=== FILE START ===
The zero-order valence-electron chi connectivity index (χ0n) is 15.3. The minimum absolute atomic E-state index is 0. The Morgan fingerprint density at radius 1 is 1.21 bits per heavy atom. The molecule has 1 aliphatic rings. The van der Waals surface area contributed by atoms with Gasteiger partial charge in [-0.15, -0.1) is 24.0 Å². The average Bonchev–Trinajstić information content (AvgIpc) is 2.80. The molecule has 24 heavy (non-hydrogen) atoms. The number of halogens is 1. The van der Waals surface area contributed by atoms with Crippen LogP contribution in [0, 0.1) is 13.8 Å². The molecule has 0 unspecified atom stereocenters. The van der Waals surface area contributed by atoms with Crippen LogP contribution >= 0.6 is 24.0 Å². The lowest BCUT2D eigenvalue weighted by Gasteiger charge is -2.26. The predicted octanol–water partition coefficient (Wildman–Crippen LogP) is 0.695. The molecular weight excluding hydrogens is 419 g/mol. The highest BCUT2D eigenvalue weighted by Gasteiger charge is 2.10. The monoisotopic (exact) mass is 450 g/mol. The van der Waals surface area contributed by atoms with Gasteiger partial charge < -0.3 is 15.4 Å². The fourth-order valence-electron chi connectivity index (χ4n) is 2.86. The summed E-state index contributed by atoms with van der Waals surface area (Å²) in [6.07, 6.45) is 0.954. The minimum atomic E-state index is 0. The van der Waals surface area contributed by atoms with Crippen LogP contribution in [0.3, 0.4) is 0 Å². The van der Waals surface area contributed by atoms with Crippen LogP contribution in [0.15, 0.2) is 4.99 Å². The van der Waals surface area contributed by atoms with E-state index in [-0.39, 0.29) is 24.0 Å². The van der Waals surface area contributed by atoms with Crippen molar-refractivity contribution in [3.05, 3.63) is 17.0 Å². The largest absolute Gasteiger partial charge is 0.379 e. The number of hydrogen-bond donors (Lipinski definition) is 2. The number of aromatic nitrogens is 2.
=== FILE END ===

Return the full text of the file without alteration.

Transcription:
The zero-order valence-electron chi connectivity index (χ0n) is 15.3. The minimum absolute atomic E-state index is 0. The Morgan fingerprint density at radius 1 is 1.21 bits per heavy atom. The molecule has 1 aliphatic rings. The van der Waals surface area contributed by atoms with Gasteiger partial charge in [-0.15, -0.1) is 24.0 Å². The average Bonchev–Trinajstić information content (AvgIpc) is 2.80. The molecule has 24 heavy (non-hydrogen) atoms. The number of halogens is 1. The van der Waals surface area contributed by atoms with Crippen LogP contribution in [0, 0.1) is 13.8 Å². The molecule has 0 unspecified atom stereocenters. The van der Waals surface area contributed by atoms with Crippen LogP contribution >= 0.6 is 24.0 Å². The lowest BCUT2D eigenvalue weighted by Gasteiger charge is -2.26. The predicted octanol–water partition coefficient (Wildman–Crippen LogP) is 0.695. The molecular weight excluding hydrogens is 419 g/mol. The highest BCUT2D eigenvalue weighted by Gasteiger charge is 2.10. The monoisotopic (exact) mass is 450 g/mol. The van der Waals surface area contributed by atoms with Gasteiger partial charge < -0.3 is 15.4 Å². The fourth-order valence-electron chi connectivity index (χ4n) is 2.86. The summed E-state index contributed by atoms with van der Waals surface area (Å²) in [6.07, 6.45) is 0.954. The minimum atomic E-state index is 0. The van der Waals surface area contributed by atoms with Crippen LogP contribution in [0.3, 0.4) is 0 Å². The van der Waals surface area contributed by atoms with Crippen LogP contribution in [0.15, 0.2) is 4.99 Å². The van der Waals surface area contributed by atoms with E-state index in [-0.39, 0.29) is 24.0 Å². The van der Waals surface area contributed by atoms with Crippen molar-refractivity contribution in [3.05, 3.63) is 17.0 Å². The largest absolute Gasteiger partial charge is 0.379 e. The number of hydrogen-bond donors (Lipinski definition) is 2. The number of aromatic nitrogens is 2.